"Taking advantage of the fear, anger, and sense of nationalism felt by so many Americans in the wake of the September 11 terrorist attacks, the Bush administration and its allies in Congress and the media are now seeking to justify an unrelated military campaign that would have otherwise been unimaginable. The most effective antidote to such arrogance of power is democracy. Unfortunately, in times of international crisis, many Americans are wary of exercising their democratic rights and are reluctant to oppose a president's foreign policy. Yet, seldom in U.S. history has it been so important for Americans to raise their concerns publicly and challenge their elected representatives to honor their legal and moral obligations. " Stephen Zunes in Seven Arguments Against Bombing Iraq

The New York Times.

The Los Angeles Times.

The San Diego Union-Tribune.

CNN Interactive

The Washington Post on-line

Blogs I read daily:

Talking Points Memo

DailyKos

Democracy Now! with Amy Goodman

Ruy Teixeira's Blog

Google

My (current) favorite epigraphs:

"If the world were merely seductive, that would be easy. If it were merely challenging, that would be no problem. But I arise in the morning torn between a desire to improve the world and a desire to enjoy the world. This makes it hard to plan the day."

--E. B. White

"All voting is a sort of gaming, like chequers or backgammon, with a slight moral tinge to it, a playing with right and wrong . . . . Even voting for the right thing is doing nothing for it. It is only expressing to men feebly your desire that it should prevail. A wise man will not leave the right to the mercy of chance, nor wish it to prevail through the power of the majority."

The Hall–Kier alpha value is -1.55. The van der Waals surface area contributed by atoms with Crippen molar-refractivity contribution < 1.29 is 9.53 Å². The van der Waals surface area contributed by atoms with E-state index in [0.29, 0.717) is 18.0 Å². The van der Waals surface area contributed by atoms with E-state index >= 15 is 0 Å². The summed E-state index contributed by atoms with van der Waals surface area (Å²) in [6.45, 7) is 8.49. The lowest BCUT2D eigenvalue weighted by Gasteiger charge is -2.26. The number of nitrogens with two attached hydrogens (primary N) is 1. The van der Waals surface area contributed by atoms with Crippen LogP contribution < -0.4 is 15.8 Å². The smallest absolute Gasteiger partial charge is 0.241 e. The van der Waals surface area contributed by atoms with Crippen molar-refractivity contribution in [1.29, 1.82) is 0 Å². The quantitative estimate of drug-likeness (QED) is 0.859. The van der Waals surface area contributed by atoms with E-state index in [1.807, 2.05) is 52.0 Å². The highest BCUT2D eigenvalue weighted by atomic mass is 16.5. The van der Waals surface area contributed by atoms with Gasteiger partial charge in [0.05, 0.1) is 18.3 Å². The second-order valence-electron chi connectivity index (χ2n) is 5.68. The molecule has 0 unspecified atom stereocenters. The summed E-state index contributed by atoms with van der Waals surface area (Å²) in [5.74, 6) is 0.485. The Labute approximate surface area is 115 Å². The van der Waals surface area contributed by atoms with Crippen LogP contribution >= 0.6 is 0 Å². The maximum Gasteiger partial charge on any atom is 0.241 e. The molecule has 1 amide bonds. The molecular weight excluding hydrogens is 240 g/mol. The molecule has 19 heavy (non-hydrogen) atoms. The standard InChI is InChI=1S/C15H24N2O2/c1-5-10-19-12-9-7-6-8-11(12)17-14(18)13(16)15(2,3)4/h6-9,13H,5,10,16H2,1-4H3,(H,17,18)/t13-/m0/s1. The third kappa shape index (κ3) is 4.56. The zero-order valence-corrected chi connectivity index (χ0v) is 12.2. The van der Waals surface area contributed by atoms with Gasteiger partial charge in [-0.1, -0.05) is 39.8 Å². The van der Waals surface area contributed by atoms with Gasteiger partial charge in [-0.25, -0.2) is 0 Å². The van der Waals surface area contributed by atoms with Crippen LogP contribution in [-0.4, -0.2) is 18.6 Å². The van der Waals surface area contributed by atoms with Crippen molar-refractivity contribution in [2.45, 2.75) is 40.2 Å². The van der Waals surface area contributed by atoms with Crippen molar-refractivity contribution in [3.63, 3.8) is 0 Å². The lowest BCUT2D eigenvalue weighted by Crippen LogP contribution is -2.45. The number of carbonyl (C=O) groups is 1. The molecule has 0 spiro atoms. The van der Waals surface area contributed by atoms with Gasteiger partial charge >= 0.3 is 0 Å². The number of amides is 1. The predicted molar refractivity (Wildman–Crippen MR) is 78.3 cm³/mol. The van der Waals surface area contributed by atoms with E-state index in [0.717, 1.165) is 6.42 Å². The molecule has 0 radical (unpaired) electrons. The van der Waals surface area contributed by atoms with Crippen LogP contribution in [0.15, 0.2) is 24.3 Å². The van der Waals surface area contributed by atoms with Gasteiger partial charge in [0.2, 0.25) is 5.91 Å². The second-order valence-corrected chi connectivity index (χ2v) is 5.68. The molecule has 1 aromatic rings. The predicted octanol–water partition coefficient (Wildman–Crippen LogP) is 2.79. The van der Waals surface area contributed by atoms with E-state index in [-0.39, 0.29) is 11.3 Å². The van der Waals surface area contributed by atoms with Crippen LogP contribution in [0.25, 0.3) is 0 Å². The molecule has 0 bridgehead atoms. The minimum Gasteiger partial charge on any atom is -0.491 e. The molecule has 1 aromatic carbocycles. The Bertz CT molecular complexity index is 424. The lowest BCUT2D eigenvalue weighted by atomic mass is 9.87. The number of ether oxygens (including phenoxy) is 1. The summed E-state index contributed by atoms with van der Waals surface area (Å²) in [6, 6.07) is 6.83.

-- Henry David Thoreau

"Essay on Civil Disobedience" (1849)

"It doesn't matter who casts the ballots. What matters is who counts the ballots."

-- Joseph Stalin

"You hide in your mansions, while the young people's blood Flows out of their bodies and is buried in the mud."

Bob Dylan

"The hottest places in hell are reserved for those who, in times of great moral crisis, maintain their neutrality."

Dante

"No day is so bad it can't be fixed with a nap." Carrie P. Snow

"Another world is not only possible, but she is on her way. And on a quiet day ... you can even hear her breathing!"

Arundhati Roy

"No matter that patriotism is too often the refuge of scoundrels. Dissent, rebellion, and all-around hell-raising remain the true duty of patriots." -- Barbara Ehrenreich

"Pray for the dead, but fight like hell for the living." Mother Jones

None Dare Call it Treason

"The bottom line is that nothing is more important in a democracy than the right to vote. Without it there cannot be a democracy. And implicit in the right to vote, obviously, is that the vote be counted. Yet with the election hanging in the balance, the highest court in the land ordered that the valid votes of thousands of Americans not be counted. That decision gave the election to Bush. When Justice Thomas was asked by a skeptical high school student the day after the Court's ruling whether the Court's decision had anything to do with politics, he answered, "Zero." And when a reporter thereafter asked Rehnquist whether he agreed with Thomas, he said, "Absolutely, absolutely." Well, at least we know they can lie as well as they can steal."

Vincent Bugliosi, in The Nation